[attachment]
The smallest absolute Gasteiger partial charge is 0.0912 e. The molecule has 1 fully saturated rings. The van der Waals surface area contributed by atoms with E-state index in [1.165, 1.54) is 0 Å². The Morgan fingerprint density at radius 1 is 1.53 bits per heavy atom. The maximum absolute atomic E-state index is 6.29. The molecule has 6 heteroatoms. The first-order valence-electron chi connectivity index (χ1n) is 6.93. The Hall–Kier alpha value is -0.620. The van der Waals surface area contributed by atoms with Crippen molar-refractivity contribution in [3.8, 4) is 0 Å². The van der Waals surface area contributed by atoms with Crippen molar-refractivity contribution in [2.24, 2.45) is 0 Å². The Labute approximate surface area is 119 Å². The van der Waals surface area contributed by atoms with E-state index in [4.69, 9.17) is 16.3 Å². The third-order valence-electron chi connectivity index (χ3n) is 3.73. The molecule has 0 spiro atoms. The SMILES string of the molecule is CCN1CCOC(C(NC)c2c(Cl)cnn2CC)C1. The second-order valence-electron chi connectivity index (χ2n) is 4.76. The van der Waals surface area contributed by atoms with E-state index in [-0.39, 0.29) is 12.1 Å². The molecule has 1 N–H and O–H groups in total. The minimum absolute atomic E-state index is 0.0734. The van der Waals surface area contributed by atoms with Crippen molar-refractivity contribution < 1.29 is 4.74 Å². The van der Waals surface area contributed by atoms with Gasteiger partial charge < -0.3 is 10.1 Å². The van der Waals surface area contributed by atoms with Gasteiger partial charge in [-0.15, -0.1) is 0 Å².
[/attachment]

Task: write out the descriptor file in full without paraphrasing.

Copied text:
The smallest absolute Gasteiger partial charge is 0.0912 e. The molecule has 1 fully saturated rings. The van der Waals surface area contributed by atoms with E-state index in [1.165, 1.54) is 0 Å². The Morgan fingerprint density at radius 1 is 1.53 bits per heavy atom. The maximum absolute atomic E-state index is 6.29. The molecule has 6 heteroatoms. The first-order valence-electron chi connectivity index (χ1n) is 6.93. The Hall–Kier alpha value is -0.620. The van der Waals surface area contributed by atoms with Crippen molar-refractivity contribution in [3.8, 4) is 0 Å². The van der Waals surface area contributed by atoms with Crippen molar-refractivity contribution in [2.24, 2.45) is 0 Å². The Labute approximate surface area is 119 Å². The van der Waals surface area contributed by atoms with E-state index in [4.69, 9.17) is 16.3 Å². The third-order valence-electron chi connectivity index (χ3n) is 3.73. The molecule has 0 spiro atoms. The SMILES string of the molecule is CCN1CCOC(C(NC)c2c(Cl)cnn2CC)C1. The second-order valence-electron chi connectivity index (χ2n) is 4.76. The van der Waals surface area contributed by atoms with E-state index in [-0.39, 0.29) is 12.1 Å². The molecule has 1 N–H and O–H groups in total. The minimum absolute atomic E-state index is 0.0734. The van der Waals surface area contributed by atoms with Crippen molar-refractivity contribution < 1.29 is 4.74 Å². The van der Waals surface area contributed by atoms with Gasteiger partial charge < -0.3 is 10.1 Å². The van der Waals surface area contributed by atoms with Gasteiger partial charge in [-0.15, -0.1) is 0 Å².